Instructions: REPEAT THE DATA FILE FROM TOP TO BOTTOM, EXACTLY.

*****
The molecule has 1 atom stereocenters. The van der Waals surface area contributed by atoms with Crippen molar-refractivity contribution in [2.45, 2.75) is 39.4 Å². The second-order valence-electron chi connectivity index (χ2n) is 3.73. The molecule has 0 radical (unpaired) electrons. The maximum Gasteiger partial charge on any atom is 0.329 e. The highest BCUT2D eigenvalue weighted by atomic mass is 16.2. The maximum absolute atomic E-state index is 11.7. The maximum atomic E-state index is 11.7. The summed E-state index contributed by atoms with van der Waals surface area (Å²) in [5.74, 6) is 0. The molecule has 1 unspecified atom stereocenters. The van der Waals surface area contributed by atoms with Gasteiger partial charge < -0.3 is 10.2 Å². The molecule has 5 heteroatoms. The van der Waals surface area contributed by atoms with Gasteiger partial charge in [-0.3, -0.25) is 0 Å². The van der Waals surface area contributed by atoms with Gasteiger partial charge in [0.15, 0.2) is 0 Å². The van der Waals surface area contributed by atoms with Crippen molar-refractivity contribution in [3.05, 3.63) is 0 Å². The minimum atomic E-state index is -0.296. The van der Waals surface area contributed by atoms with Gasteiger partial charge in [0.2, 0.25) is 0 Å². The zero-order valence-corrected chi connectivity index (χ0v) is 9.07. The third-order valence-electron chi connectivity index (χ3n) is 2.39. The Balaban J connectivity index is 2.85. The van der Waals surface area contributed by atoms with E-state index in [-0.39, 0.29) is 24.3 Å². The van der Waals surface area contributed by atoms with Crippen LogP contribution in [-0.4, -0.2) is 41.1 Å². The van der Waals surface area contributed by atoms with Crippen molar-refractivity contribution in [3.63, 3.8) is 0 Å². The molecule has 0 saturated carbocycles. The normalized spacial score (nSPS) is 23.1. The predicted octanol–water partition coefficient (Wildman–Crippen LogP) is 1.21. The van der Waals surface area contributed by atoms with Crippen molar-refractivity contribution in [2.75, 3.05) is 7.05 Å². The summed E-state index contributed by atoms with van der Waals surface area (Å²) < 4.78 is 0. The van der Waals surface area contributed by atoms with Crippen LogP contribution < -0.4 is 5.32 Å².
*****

The molecule has 1 atom stereocenters. The van der Waals surface area contributed by atoms with Crippen molar-refractivity contribution in [2.45, 2.75) is 39.4 Å². The second-order valence-electron chi connectivity index (χ2n) is 3.73. The molecule has 0 radical (unpaired) electrons. The maximum Gasteiger partial charge on any atom is 0.329 e. The highest BCUT2D eigenvalue weighted by atomic mass is 16.2. The maximum absolute atomic E-state index is 11.7. The maximum atomic E-state index is 11.7. The summed E-state index contributed by atoms with van der Waals surface area (Å²) in [5.74, 6) is 0. The molecule has 1 unspecified atom stereocenters. The van der Waals surface area contributed by atoms with Gasteiger partial charge < -0.3 is 10.2 Å². The molecule has 5 heteroatoms. The van der Waals surface area contributed by atoms with Gasteiger partial charge in [-0.3, -0.25) is 0 Å². The van der Waals surface area contributed by atoms with Gasteiger partial charge in [0.15, 0.2) is 0 Å². The van der Waals surface area contributed by atoms with Crippen molar-refractivity contribution in [3.05, 3.63) is 0 Å². The minimum atomic E-state index is -0.296. The van der Waals surface area contributed by atoms with Gasteiger partial charge in [0.2, 0.25) is 0 Å². The zero-order valence-corrected chi connectivity index (χ0v) is 9.07. The third-order valence-electron chi connectivity index (χ3n) is 2.39. The Balaban J connectivity index is 2.85. The van der Waals surface area contributed by atoms with E-state index in [-0.39, 0.29) is 24.3 Å². The van der Waals surface area contributed by atoms with Crippen LogP contribution in [-0.4, -0.2) is 41.1 Å². The van der Waals surface area contributed by atoms with Crippen molar-refractivity contribution in [3.63, 3.8) is 0 Å². The molecule has 0 saturated carbocycles. The normalized spacial score (nSPS) is 23.1. The predicted octanol–water partition coefficient (Wildman–Crippen LogP) is 1.21. The van der Waals surface area contributed by atoms with Crippen molar-refractivity contribution in [2.75, 3.05) is 7.05 Å². The summed E-state index contributed by atoms with van der Waals surface area (Å²) < 4.78 is 0. The van der Waals surface area contributed by atoms with Crippen LogP contribution < -0.4 is 5.32 Å².